Watch this space. Yeah. So then, endurance athletes. So, there’s consistent research that ashwagandha improves VO2 max. So once again, another area that looks promising. There have been claims that improves endurance performance. There has been research on endurance performance, but not really anything that I would personally categorize as useful research on that. What I would love to see is a study involving insurance athletes doing a time trial in their sport that they do, where they compare placebo versus ashwagandha, and their outcomes over time or whatever. But that doesn’t really exist. A lot of the trials that were used were people doing a different sport to their sport.

For example, cyclist on a treadmill was one of the studies that I looked at, doing time to exhaustion. And time to exhaustion has been criticized a lot in the sports nutrition world because a lot of the times results look crazy good, like people will get a 60% improvement in their time to exhaustion, but then you’ll use that exact same supplement for a time trial, and there’ll be like a 1% improvement in their time trial. And it’s like, well, most sports are time trial or race-like conditions.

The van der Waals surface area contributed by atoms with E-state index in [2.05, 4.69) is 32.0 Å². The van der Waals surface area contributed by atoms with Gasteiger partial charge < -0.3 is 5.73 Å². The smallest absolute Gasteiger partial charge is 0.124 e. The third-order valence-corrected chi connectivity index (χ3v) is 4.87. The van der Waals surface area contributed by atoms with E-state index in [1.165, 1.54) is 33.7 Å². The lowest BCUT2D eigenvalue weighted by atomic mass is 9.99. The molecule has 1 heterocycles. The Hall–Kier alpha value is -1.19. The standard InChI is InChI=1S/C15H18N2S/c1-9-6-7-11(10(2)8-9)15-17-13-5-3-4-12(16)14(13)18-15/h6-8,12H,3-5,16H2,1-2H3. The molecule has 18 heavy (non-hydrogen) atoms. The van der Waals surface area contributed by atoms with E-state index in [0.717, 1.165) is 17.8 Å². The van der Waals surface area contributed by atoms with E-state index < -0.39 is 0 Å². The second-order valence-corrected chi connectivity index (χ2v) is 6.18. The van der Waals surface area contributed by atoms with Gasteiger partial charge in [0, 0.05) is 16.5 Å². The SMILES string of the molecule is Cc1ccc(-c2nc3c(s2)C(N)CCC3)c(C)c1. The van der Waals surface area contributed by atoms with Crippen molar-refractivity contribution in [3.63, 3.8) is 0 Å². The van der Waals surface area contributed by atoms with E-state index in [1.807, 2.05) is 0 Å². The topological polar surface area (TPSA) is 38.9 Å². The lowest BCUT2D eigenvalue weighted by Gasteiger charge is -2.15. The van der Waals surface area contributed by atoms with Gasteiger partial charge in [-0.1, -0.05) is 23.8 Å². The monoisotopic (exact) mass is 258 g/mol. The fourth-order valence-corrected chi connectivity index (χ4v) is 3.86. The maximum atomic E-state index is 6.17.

Leah (12:29):

So, if you are going to take ashwagandha, how would you take it? So, if you’ve kind of come away from this podcast and gone, “I think there’s enough reason for me to take it for my individual circumstances. This is what we would do.” So, research users between 200 to 1,000 milligrams per day typically, and the most common effective dosage is around that 600 milligram per Daymark split into two dosages, one in the morning and one at night. And that specifically, ashwagandha root extract, an example of a product fitting that description would be KSM-66. Where can you get that?